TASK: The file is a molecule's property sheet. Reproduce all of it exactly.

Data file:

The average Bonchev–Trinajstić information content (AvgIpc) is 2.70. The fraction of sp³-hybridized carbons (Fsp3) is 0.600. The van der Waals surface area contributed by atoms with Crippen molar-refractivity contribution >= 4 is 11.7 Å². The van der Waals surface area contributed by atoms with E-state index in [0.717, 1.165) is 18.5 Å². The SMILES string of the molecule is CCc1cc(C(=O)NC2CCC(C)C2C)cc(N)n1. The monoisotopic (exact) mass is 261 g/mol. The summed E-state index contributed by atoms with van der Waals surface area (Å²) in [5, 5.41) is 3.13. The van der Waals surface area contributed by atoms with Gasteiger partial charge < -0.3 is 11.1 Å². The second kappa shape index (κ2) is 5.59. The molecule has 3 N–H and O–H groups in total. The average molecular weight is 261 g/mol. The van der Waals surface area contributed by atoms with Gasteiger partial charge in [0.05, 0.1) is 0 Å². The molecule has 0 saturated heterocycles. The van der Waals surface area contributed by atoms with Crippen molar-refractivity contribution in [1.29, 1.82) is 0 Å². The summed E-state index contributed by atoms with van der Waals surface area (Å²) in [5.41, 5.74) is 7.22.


The average Bonchev–Trinajstić information content (AvgIpc) is 2.70. The fraction of sp³-hybridized carbons (Fsp3) is 0.600. The van der Waals surface area contributed by atoms with Crippen molar-refractivity contribution >= 4 is 11.7 Å². The van der Waals surface area contributed by atoms with E-state index in [0.717, 1.165) is 18.5 Å². The SMILES string of the molecule is CCc1cc(C(=O)NC2CCC(C)C2C)cc(N)n1. The monoisotopic (exact) mass is 261 g/mol. The summed E-state index contributed by atoms with van der Waals surface area (Å²) in [5, 5.41) is 3.13. The van der Waals surface area contributed by atoms with Gasteiger partial charge < -0.3 is 11.1 Å². The second kappa shape index (κ2) is 5.59. The molecule has 3 N–H and O–H groups in total. The average molecular weight is 261 g/mol. The van der Waals surface area contributed by atoms with Gasteiger partial charge in [0.05, 0.1) is 0 Å². The molecule has 0 saturated heterocycles. The van der Waals surface area contributed by atoms with Crippen molar-refractivity contribution in [1.29, 1.82) is 0 Å². The summed E-state index contributed by atoms with van der Waals surface area (Å²) in [5.41, 5.74) is 7.22.